Bonding with Bond, Day 21: The World Is Not Enough

One intrepid RT editor is watching all of the James Bond films in order.

by | November 10, 2008 | Comments

The World Is Not Enough continues Bond’s signature antics with nothing particularly new to offer. I didn’t think it was as bad as some have said, but it probably wouldn’t make it into my top 10 either.

The World Is Not Enough (1999) 51%


Twenty films in, and my affection for James Bond only grows. The first thing I want to say before I begin is that I absolutely love the James Bond theme music. As the gun barrel spiral zeroes in on Bond in the intro before The World Is Not Enough, we hear a slightly updated version of the music, and not only is it an iconic tune, but it’s just great music, period. It’s a testament to John Barry’s talent that the same music could be used for every Bond movie, with few changes, and still sound great; it never gets old. I can’t say the same for some of the theme songs that have accompanied a few of the films, but while I’m not a Sheryl Crow fan, I thought her song for Tomorow Never Dies actually wasn’t too bad, and Garbage’s song for The World Is Not Enough was even better.

It seems they’ve finally settled Brosnan comfortably into the role of 007, as evidenced by the first handful of scenes. The pre-credits opening again sets the standard impressively high for action throughout the movie, with its improbable boat chase and freefall from a hot air balloon. Once placed in physical therapy for his injuries, Bond also recalls his skeevier days by sleeping with his doctor in exchange for a clean bill of health, allowing him to return to active duty. Then we have the obligatory Q Branch scene, albeit a sad one, as Desmond Llewelyn seems to be bidding us farewell as Q. I really loved his character, but I understand his need to pass the torch, as he was starting to resemble a muppet. I’m happy with the choice of John Cleese as his successor, though his introduction signals the beginning of a goofier Q than we’ve come to know, and I’ll definitely miss Llewelyn.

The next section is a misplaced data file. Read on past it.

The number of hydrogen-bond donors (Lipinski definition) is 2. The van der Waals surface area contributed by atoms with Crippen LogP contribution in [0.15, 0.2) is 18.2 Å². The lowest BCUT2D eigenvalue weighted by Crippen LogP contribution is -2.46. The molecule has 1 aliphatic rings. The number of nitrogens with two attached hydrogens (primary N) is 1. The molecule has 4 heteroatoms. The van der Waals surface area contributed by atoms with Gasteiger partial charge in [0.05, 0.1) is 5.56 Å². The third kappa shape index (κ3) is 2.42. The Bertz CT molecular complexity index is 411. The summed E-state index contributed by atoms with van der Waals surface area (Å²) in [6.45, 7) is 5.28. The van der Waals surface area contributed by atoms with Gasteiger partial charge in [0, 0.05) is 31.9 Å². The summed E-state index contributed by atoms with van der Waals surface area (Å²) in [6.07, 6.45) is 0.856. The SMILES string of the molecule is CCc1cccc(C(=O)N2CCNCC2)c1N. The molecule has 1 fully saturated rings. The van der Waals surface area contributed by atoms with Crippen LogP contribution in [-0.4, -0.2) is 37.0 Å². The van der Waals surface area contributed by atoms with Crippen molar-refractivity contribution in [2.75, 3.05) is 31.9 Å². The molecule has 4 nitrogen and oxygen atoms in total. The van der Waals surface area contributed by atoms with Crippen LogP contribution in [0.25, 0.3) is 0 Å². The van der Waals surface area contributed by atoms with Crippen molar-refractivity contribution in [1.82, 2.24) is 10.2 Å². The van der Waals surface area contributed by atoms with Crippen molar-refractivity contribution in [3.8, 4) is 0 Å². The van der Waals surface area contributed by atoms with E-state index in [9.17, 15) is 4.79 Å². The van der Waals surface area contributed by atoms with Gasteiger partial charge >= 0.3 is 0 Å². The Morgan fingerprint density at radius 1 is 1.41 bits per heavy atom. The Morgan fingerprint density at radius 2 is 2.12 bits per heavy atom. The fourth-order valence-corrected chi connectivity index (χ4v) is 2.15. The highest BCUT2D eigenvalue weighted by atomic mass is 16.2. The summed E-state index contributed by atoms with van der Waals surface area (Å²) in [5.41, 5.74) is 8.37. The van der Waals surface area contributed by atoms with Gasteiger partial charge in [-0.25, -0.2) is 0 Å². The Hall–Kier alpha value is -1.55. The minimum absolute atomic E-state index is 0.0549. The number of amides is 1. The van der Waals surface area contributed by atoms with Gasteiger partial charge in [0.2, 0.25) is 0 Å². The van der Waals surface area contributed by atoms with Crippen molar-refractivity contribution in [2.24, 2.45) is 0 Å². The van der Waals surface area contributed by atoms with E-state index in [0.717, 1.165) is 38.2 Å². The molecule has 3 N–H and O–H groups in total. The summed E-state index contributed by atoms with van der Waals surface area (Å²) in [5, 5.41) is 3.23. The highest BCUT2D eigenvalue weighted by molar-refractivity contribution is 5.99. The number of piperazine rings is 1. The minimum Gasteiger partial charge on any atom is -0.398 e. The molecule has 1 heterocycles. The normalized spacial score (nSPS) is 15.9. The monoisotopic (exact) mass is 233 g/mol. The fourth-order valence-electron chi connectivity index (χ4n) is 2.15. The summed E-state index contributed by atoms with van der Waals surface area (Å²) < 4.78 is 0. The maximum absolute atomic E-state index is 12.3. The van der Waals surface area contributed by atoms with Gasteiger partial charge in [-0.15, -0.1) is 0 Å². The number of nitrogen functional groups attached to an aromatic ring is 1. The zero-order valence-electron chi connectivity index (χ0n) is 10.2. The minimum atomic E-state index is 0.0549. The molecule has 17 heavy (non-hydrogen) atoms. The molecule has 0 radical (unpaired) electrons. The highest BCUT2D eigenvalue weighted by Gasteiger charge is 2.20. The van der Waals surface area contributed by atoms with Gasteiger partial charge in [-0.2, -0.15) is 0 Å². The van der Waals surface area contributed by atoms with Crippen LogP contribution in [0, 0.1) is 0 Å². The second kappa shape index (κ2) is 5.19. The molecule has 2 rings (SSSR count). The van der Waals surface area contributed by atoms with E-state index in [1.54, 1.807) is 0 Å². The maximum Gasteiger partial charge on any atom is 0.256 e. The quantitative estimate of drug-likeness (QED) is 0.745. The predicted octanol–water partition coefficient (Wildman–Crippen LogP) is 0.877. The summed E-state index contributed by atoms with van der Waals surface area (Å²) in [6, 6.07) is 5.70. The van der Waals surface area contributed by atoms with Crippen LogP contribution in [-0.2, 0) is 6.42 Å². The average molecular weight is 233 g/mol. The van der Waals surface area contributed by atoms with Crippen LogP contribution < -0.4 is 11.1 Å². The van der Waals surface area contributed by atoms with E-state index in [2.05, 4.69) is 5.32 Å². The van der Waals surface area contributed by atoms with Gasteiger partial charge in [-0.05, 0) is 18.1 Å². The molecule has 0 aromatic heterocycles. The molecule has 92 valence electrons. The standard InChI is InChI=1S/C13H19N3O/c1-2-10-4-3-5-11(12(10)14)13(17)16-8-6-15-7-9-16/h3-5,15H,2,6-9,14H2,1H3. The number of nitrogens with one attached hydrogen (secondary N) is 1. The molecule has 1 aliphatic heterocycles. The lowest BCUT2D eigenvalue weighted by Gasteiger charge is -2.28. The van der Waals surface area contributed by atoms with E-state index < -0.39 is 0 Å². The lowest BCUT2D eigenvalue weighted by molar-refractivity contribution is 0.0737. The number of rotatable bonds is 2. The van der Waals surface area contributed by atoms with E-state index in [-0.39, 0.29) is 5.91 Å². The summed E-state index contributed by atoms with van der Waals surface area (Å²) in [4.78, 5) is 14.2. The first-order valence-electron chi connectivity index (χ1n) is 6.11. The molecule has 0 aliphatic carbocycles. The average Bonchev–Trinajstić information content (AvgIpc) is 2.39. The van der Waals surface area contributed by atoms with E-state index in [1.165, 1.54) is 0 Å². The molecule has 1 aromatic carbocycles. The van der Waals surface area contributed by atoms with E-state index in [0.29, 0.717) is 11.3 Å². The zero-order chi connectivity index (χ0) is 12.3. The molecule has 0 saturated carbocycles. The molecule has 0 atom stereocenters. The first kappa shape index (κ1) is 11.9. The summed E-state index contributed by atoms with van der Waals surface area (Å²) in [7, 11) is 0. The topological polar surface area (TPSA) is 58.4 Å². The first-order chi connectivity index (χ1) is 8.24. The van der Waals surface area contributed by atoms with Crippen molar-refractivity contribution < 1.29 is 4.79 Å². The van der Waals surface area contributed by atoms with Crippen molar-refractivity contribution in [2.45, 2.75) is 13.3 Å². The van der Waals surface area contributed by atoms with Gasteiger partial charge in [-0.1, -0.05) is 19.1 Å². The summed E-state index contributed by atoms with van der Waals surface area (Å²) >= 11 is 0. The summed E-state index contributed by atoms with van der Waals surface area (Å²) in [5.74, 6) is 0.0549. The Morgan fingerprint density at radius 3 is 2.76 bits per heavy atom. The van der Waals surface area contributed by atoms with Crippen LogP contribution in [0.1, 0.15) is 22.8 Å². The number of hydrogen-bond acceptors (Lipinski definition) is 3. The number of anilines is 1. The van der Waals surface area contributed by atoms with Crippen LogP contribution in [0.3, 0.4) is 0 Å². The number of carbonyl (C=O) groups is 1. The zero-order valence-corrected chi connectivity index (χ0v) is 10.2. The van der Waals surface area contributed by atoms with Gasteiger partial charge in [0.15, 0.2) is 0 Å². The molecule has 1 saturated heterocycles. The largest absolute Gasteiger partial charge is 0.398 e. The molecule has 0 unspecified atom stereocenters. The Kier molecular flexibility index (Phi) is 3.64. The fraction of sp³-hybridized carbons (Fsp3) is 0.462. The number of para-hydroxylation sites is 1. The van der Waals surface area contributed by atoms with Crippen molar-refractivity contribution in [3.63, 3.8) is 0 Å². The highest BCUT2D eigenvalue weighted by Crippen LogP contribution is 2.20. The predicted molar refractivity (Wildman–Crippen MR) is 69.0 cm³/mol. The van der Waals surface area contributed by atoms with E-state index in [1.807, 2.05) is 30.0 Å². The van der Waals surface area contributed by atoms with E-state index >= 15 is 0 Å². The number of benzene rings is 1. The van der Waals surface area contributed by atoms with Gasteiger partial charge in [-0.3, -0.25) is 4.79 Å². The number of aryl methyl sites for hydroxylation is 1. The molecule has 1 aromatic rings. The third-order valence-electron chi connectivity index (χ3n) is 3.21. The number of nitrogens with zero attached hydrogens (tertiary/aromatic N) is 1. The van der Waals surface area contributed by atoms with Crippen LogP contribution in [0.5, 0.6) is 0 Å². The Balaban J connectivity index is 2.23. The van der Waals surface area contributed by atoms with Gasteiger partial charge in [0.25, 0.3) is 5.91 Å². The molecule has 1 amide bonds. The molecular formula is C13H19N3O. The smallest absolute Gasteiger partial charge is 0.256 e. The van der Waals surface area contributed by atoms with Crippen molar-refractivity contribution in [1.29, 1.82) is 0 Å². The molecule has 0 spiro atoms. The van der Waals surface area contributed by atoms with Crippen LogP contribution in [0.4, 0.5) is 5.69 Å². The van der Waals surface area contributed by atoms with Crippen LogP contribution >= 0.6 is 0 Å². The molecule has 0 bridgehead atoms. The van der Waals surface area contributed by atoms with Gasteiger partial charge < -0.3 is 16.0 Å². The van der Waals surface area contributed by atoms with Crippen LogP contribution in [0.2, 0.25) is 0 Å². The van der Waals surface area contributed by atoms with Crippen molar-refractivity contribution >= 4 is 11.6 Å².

I was pleased with the idea that Sophie Marceau’s character, Elektra King, was one of the two central villains. This is, more or less, what I was referring to a few movies ago when I speculated how neat it would be to incorporate a female nemesis. I suspected early on that she was playing Bond for a fool, but there was enough intrigue in the plot to make me question my decision once or twice. Her counterpart, Renard (played by Robert Carlyle, who I like) was sufficiently menacing, but I thought he was somewhat underused. Unfortunately, while Marceau and Renard are both great actors, in my opinion, to have both of them share bad-guy duties ensured that neither of them really shone as the true villain.

The action, as I’ve mentioned, was very good yet again, though I’m noticing a few things. First of all, there are key elements that a Bond movie must have to be a Bond movie. At first I identified these elements simply as motorized chases, but I’ve come to expand on that. The chase must be either in a car or in a boat, and in the rare case will incorporate a chopper. Secondly, there is the option of having a winter sports chase, typically on skis, that results in at least one enemy falling to his or her death (on a side note, all rich people are expert extreme-skiers). Lastly, the final battle must always be so long that it becomes laborious and unexciting, which was the case for me in TWINE.

I am enjoying watching the relationship between Bond and the new M develop. Judi Dench’s M is a very different M than that of Bernard Lee. While Lee was constantly shaking his finger at Bond and treating him in much the same way that Q did, like a father giving his son a noogie, Dench plays the role with a much more serious tone. In addition, I believe TWINE is the first Bond film to involve M in the plot significantly, and I think this helps to elevate her character beyond a simple paper pusher sending Bond out on all these crazy missions.